Category: Spring 2018

Reflecting on an Incredible Semester at the El-Hibri Foundation

Isabella, a AU GAP student, smiles behind a camera at her internship site.

Me at my internship in the El-Hibri Foundation

With just a few weeks left of this semester in the AU Gap program, I find myself reflecting on my gap experience and the lessons I will take away. Through classes and workshops, I’ve learned valuable interview and networking skills. I now have a polished resume, know how to write a cover letter, and feel prepared to apply for future jobs and internships. And, going to college, I’ll already have internship experience which will set me apart from my peers.

This semester, I’ve interned at the El-Hibri Foundation (EHF), an organization that equips Muslim leaders and allies with the tools to build thriving, inclusive communities through grants and various programs. EHF provides grants to nonprofits that serve American Muslim Communities. They also offer resources in areas like capacity-building and strategic planning. With my interest in international relations, social justice, and empowering marginalized groups, I knew before I even started interning that EHF would offer invaluable lessons.

Perhaps one of the most exciting parts of my internship has been working during the trainings that EHF offers their grantees. Earlier this month, I assisted the foundation during a Nonprofit Management Training, transcribing speeches, greeting attendees, and filming and recording the event. Each task provided insights into event work and how events run smoothly: picture that image of a swan, graceless and effortless above water, frantically paddling below. But in between running up and down flights of stairs with each new task, I had the opportunity to network with the event participants. I spoke to employees at think tanks, respected imams, and even a former diplomat! And in the moments where I was sitting, taking in each word the speakers were saying, I had the chance to learn alongside these notable people. Over my time at the El-Hibri Foundation, I’ve developed a profound appreciation for the work they, and other nonprofits like them, do. I’ve been welcomed into the foundation, learning valuable lessons from people I’ve come to deeply respect, and I have a sense that the work I’ve done is appreciated and valued. I feel grateful that I’ve had this experience; grateful to the El-Hibri Foundation and the AU Gap program. I can’t think of another place where I would have the opportunity to explore my passions in such a way. With just a few weeks left of this program, I can’t wait to see what my remaining time entails, and I’ll be sure to soak up every ounce of new information I learn. – Isabelle Moshiri- Elwood, AU GAP Program Student

What would you ask if you had the chance to sit down and chat with a diplomat?

AU Gap Students outside the Turksih Embassy

What do Turkish and Russian diplomats have to say about the refugee crisis in Syria? How about their opinion on the importance of cultural diplomacy and “soft power”? This month, GAP students got the inside scoop on what it means to be among the most influential global leaders in international politics, in two countries that have fostered unique relationships with the United States.

As Communications Coordinator for American University’s School of Professional & Extended Studies, my job is to highlight the stories of our students — be it an uplifting profile on a student fighting for veterans’ rights, or an event preview that discussed race, politics, poetry, and the internet age. At the Russian Embassy this month, students met with Deputy Head of the Economic Section, Grigory Zasypkin. At the Turkish Embassy the following week, they attended a private seminar on cultural diplomacy with Embassy Counselor Celil Erdogan.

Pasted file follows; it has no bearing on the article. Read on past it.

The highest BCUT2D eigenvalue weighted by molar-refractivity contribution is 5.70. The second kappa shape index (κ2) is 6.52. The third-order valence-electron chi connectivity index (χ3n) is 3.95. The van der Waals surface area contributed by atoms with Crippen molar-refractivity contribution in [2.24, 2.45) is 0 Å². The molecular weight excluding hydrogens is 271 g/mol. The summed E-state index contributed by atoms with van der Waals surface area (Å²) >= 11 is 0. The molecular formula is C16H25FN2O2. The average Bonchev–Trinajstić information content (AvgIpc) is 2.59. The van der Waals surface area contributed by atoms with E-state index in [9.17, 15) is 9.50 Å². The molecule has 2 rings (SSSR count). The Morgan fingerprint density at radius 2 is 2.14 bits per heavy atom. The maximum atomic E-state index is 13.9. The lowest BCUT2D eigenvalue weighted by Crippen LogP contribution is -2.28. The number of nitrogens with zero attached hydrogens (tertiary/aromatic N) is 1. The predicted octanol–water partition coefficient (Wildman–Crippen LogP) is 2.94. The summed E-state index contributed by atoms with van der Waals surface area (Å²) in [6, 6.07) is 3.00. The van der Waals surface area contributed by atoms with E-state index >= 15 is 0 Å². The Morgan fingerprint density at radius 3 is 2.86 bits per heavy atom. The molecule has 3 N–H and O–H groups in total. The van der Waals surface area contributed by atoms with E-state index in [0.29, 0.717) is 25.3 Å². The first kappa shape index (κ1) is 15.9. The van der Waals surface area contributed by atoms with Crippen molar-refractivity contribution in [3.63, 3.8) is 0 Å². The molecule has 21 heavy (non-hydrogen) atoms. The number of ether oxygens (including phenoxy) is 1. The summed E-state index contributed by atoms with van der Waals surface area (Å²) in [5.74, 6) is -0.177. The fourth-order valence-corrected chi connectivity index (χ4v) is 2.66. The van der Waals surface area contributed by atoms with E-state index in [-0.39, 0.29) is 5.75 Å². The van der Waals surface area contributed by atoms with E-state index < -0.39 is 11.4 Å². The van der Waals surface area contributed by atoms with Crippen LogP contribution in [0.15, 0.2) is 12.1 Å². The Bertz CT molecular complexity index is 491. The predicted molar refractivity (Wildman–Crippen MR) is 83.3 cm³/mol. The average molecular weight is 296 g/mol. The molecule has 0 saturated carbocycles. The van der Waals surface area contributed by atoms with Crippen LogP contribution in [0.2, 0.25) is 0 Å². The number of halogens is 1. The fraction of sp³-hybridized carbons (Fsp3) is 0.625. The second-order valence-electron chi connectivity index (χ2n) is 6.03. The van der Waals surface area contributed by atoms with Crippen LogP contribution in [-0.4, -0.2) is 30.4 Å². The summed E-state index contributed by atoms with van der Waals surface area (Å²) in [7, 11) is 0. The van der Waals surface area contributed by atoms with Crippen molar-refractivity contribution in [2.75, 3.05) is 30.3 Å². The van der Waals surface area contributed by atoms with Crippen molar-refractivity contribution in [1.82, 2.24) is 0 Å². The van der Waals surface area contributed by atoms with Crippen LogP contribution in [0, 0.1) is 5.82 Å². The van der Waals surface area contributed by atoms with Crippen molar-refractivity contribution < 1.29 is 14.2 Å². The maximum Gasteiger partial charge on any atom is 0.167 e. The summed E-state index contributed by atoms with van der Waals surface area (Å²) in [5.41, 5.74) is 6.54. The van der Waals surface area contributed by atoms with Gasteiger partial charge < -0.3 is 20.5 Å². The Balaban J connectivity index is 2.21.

At the Russian Embassy, students took part in a private tour of the opulent Ceremonial Building. Designed by Soviet architect Michael Posokhin, the 39-year-old construction is used for press conferences, public events, special receptions, seminars, and diplomatic meetings alike. Our tour guide for the afternoon truly said it best — the Russian Embassy is “a city within a city”!

Just a 20-minute walk away, in the heart of Washington, D.C.’s famed Embassy Row neighborhood, Mr. Erdogan and GAP International Relations professor Gul Gur lead an enriching discussion on the constructs of Erdogan’s work. He also went into depth about the success of past diplomatic campaigns and how they ventured to showcase Turkish national identity to a wider global audience. One such campaign is their annual “Turkey Home” event, where artists, journalists, clergymen, intellectuals and other “opinion makers” come together at the Ministry of Culture and Tourism in Ankara to network and forward the mission of culture-making in Turkey.

One of the most powerful takeaways from these visits was how receptive and collaborate these diplomats came across to our students. They were invested in opening the floor for enriching discussions — especially as they relate to the ways they can show the richness of their respective cultural histories. Perhaps much of the reason why they have achieved the positions they hold today is due to their pride and gratitude for being an visible representative of their home countries.

What would you ask if you had the chance to sit down and chat with a diplomat?

-Kelly Kimball, Communications Coordinator

Exploring My Passions at My Internship

When I decided to attend the AU Gap program, I knew that I wanted to use the unique opportunity to get involved in work that I was passionate about. This intent was what eventually drove me towards my internship with Vital Voices Global Partnership, a nonprofit organization dedicated to empowering women leaders all over the world to reach their full potential. Founded by Hillary Clinton and Madeleine Albright, among others, Vital Voices has provided a key mentorship and support network to a diverse population of women spanning the globe. As someone deeply passionate about female empowerment and leadership, an internship with Vital Voices is an incredible opportunity to gain a first-hand understanding of the nonprofit sector, the inner workings of a global network, and above all, the power of women empowering women. 

With just a month of my internship under my belt, I have already gained a range of invaluable experiences. I have gotten to sit-in on fascinating panels and meetings and have been exposed to a wide variety of projects within the organization. I have the pleasure of working with a fantastic group of women and men who make every effort to ensure that my internship is an enriching learning experience. The skills I have acquired and the lessons I have learned from them thus far have already significantly strengthened my professional abilities.